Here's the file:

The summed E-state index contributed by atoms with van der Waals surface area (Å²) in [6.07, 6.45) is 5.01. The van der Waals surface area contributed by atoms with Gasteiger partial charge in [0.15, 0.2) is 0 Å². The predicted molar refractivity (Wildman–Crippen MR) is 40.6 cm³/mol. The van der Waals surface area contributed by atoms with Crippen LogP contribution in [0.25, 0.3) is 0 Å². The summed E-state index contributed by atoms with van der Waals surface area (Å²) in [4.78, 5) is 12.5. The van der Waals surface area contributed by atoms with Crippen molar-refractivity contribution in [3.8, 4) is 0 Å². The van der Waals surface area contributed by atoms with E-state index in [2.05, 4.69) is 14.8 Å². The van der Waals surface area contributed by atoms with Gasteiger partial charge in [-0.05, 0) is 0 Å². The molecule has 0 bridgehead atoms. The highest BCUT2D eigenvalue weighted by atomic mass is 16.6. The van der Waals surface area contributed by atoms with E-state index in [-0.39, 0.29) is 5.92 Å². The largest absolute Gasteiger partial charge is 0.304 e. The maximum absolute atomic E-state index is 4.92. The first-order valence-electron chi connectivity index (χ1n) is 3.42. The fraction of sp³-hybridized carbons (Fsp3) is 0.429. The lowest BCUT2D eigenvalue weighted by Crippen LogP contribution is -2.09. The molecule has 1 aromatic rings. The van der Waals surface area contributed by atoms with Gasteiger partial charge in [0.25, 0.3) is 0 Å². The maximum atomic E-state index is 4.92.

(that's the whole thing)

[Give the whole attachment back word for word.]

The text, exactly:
The summed E-state index contributed by atoms with van der Waals surface area (Å²) in [6.07, 6.45) is 5.01. The van der Waals surface area contributed by atoms with Gasteiger partial charge in [0.15, 0.2) is 0 Å². The predicted molar refractivity (Wildman–Crippen MR) is 40.6 cm³/mol. The van der Waals surface area contributed by atoms with Crippen LogP contribution in [0.25, 0.3) is 0 Å². The summed E-state index contributed by atoms with van der Waals surface area (Å²) in [4.78, 5) is 12.5. The van der Waals surface area contributed by atoms with Crippen molar-refractivity contribution in [3.8, 4) is 0 Å². The van der Waals surface area contributed by atoms with E-state index in [2.05, 4.69) is 14.8 Å². The van der Waals surface area contributed by atoms with Gasteiger partial charge in [-0.05, 0) is 0 Å². The molecule has 0 bridgehead atoms. The highest BCUT2D eigenvalue weighted by atomic mass is 16.6. The van der Waals surface area contributed by atoms with E-state index in [-0.39, 0.29) is 5.92 Å². The largest absolute Gasteiger partial charge is 0.304 e. The maximum absolute atomic E-state index is 4.92. The first-order valence-electron chi connectivity index (χ1n) is 3.42. The fraction of sp³-hybridized carbons (Fsp3) is 0.429. The lowest BCUT2D eigenvalue weighted by Crippen LogP contribution is -2.09. The molecule has 1 aromatic rings. The van der Waals surface area contributed by atoms with Gasteiger partial charge in [0.25, 0.3) is 0 Å². The maximum atomic E-state index is 4.92.